For the Pirates, it spells his doom.
I haven't heard of any stories of his delivery being reworked, but I'm certain that he will fail for no other reason than the fact that I have seen this story unfold many times before.
2. The rookie that gave fans hope will predictably fall apart for no apparent reason.
Examples: Ronny Paulino, Tike Redman, Chris Duffy
2011 Candidate: Neil Walker
When a Pirate has a good rookie season but fails in his second year, his sophomore slump can usually be attributed to coaching. Paulino and Redman were asked to hit for power and ruined their swings. Duffy was asked to swing for contact and it ruined his attitude.
Walker's problems have more to do with range and fielding ability at 2B. He is a great athlete who excelled defensively in the minors at 3B after having problems with errors at catcher. He will be working closely with the coaching staff this spring to remedy his issues in the field.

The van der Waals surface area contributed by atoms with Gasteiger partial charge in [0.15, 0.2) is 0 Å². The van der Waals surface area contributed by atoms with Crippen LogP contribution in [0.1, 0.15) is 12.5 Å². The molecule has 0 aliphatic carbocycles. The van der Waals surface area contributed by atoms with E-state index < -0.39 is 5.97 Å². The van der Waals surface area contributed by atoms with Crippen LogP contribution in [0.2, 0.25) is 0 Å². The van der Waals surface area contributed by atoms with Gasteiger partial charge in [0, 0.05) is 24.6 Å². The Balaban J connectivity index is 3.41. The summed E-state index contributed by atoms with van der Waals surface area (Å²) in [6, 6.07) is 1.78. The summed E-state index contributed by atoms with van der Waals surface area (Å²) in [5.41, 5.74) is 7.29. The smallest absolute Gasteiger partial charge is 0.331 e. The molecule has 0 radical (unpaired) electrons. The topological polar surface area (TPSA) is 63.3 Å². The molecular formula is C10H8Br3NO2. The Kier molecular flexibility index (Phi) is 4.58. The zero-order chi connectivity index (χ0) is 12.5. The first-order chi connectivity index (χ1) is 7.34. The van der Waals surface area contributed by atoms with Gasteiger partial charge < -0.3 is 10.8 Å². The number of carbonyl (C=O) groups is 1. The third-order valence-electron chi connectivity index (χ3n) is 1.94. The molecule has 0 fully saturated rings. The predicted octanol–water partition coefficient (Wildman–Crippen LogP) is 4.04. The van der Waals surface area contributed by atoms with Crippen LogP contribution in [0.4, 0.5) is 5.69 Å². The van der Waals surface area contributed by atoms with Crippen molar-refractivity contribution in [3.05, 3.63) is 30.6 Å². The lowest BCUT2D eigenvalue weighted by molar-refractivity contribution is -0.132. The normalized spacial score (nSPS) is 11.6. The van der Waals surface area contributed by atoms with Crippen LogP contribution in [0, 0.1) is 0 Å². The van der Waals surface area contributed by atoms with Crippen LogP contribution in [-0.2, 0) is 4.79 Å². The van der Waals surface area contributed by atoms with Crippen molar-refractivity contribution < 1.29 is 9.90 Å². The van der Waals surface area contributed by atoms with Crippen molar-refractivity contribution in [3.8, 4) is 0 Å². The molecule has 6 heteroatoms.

Much like Delwyn Young before him, this will somehow make him into a worse baseball player. As much as I would love to see Walker succeed, a look at his minor league stats will show that last year was an aberration. His highest OPS in six minor league seasons was his .773 in 2009. Last year, he OPS'ed at .811 in 369 MLB at bats.
He doesn't walk as often as he should and much of his OBP relies on his batting average. His career minor league batting average sits at .273.
By statistics alone, it appears Neil Walker is destined to regress in 2011.
Duffy and Paulino seemingly hated their tenure in Pittsburgh and went out of their way to become a distraction. Walker is a hometown boy who grew up a fan of the Bucs, so I don't see that happening in this case.